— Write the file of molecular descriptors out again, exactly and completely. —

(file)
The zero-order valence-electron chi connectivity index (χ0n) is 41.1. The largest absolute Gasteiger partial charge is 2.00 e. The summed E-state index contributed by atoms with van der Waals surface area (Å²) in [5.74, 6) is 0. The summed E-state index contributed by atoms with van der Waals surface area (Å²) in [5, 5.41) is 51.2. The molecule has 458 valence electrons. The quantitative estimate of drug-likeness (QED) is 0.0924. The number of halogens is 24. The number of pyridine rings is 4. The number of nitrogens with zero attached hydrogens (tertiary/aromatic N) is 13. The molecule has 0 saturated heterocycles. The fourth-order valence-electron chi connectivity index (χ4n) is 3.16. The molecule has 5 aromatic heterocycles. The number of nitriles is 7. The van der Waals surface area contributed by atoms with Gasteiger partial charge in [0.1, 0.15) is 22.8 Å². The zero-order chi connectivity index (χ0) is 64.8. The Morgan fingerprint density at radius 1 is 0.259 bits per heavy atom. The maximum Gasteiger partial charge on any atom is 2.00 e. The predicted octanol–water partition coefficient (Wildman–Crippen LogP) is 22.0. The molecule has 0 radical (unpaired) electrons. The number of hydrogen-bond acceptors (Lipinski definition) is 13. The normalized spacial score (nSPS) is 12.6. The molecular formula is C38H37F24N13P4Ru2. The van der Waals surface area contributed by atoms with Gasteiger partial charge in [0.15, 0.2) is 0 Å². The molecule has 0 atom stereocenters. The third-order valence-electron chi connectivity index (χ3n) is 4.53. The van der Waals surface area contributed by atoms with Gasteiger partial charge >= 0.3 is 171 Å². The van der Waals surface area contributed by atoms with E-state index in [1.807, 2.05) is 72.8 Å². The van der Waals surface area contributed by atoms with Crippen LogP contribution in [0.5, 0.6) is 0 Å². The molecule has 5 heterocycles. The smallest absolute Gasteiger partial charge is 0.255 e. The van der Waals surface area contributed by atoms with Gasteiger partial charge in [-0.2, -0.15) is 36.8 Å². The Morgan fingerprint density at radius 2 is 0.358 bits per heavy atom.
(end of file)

The zero-order valence-electron chi connectivity index (χ0n) is 41.1. The largest absolute Gasteiger partial charge is 2.00 e. The summed E-state index contributed by atoms with van der Waals surface area (Å²) in [5.74, 6) is 0. The summed E-state index contributed by atoms with van der Waals surface area (Å²) in [5, 5.41) is 51.2. The molecule has 458 valence electrons. The quantitative estimate of drug-likeness (QED) is 0.0924. The number of halogens is 24. The number of pyridine rings is 4. The number of nitrogens with zero attached hydrogens (tertiary/aromatic N) is 13. The molecule has 0 saturated heterocycles. The fourth-order valence-electron chi connectivity index (χ4n) is 3.16. The molecule has 5 aromatic heterocycles. The number of nitriles is 7. The van der Waals surface area contributed by atoms with Gasteiger partial charge in [0.1, 0.15) is 22.8 Å². The zero-order chi connectivity index (χ0) is 64.8. The Morgan fingerprint density at radius 1 is 0.259 bits per heavy atom. The maximum Gasteiger partial charge on any atom is 2.00 e. The predicted octanol–water partition coefficient (Wildman–Crippen LogP) is 22.0. The molecule has 0 radical (unpaired) electrons. The number of hydrogen-bond acceptors (Lipinski definition) is 13. The normalized spacial score (nSPS) is 12.6. The molecular formula is C38H37F24N13P4Ru2. The van der Waals surface area contributed by atoms with Gasteiger partial charge in [0.15, 0.2) is 0 Å². The molecule has 0 atom stereocenters. The third-order valence-electron chi connectivity index (χ3n) is 4.53. The van der Waals surface area contributed by atoms with Gasteiger partial charge >= 0.3 is 171 Å². The van der Waals surface area contributed by atoms with E-state index in [1.807, 2.05) is 72.8 Å². The van der Waals surface area contributed by atoms with Crippen LogP contribution in [0.5, 0.6) is 0 Å². The molecule has 5 heterocycles. The smallest absolute Gasteiger partial charge is 0.255 e. The van der Waals surface area contributed by atoms with Gasteiger partial charge in [-0.2, -0.15) is 36.8 Å². The Morgan fingerprint density at radius 2 is 0.358 bits per heavy atom.